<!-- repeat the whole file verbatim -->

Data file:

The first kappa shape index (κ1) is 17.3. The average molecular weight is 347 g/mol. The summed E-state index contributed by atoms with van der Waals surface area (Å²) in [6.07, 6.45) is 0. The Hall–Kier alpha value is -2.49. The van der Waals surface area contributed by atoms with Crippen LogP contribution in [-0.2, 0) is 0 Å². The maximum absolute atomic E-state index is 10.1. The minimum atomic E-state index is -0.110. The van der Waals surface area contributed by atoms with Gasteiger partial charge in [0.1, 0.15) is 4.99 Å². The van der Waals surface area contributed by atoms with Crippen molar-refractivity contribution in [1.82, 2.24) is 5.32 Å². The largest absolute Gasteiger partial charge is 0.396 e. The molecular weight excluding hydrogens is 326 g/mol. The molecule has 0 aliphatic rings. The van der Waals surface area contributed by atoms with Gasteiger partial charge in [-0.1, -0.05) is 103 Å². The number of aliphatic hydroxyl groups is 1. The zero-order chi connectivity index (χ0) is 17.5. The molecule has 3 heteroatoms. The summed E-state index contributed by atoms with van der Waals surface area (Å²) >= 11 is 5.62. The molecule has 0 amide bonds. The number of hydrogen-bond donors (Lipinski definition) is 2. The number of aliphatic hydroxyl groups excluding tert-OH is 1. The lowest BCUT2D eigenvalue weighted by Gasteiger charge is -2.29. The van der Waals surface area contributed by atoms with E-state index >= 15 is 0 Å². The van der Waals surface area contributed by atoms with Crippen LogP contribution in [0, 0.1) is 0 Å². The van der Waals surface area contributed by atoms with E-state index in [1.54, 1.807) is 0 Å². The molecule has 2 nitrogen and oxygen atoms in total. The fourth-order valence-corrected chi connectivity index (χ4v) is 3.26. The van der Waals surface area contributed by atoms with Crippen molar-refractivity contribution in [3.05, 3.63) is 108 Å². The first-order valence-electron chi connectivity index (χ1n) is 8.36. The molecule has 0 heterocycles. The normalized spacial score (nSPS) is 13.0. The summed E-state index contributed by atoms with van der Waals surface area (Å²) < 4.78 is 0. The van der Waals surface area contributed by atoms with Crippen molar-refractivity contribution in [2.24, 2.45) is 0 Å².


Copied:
The first kappa shape index (κ1) is 17.3. The average molecular weight is 347 g/mol. The summed E-state index contributed by atoms with van der Waals surface area (Å²) in [6.07, 6.45) is 0. The Hall–Kier alpha value is -2.49. The van der Waals surface area contributed by atoms with Crippen LogP contribution in [-0.2, 0) is 0 Å². The maximum absolute atomic E-state index is 10.1. The minimum atomic E-state index is -0.110. The van der Waals surface area contributed by atoms with Gasteiger partial charge in [0.1, 0.15) is 4.99 Å². The van der Waals surface area contributed by atoms with Crippen molar-refractivity contribution in [1.82, 2.24) is 5.32 Å². The largest absolute Gasteiger partial charge is 0.396 e. The molecular weight excluding hydrogens is 326 g/mol. The molecule has 0 aliphatic rings. The van der Waals surface area contributed by atoms with Gasteiger partial charge in [-0.1, -0.05) is 103 Å². The number of aliphatic hydroxyl groups is 1. The zero-order chi connectivity index (χ0) is 17.5. The molecule has 3 heteroatoms. The summed E-state index contributed by atoms with van der Waals surface area (Å²) >= 11 is 5.62. The molecule has 0 amide bonds. The number of hydrogen-bond donors (Lipinski definition) is 2. The number of aliphatic hydroxyl groups excluding tert-OH is 1. The lowest BCUT2D eigenvalue weighted by Gasteiger charge is -2.29. The van der Waals surface area contributed by atoms with E-state index >= 15 is 0 Å². The van der Waals surface area contributed by atoms with Crippen LogP contribution in [0, 0.1) is 0 Å². The van der Waals surface area contributed by atoms with E-state index in [1.54, 1.807) is 0 Å². The molecule has 2 nitrogen and oxygen atoms in total. The fourth-order valence-corrected chi connectivity index (χ4v) is 3.26. The van der Waals surface area contributed by atoms with Crippen molar-refractivity contribution in [3.05, 3.63) is 108 Å². The first-order valence-electron chi connectivity index (χ1n) is 8.36. The molecule has 0 heterocycles. The normalized spacial score (nSPS) is 13.0. The summed E-state index contributed by atoms with van der Waals surface area (Å²) < 4.78 is 0. The van der Waals surface area contributed by atoms with Crippen molar-refractivity contribution in [2.24, 2.45) is 0 Å².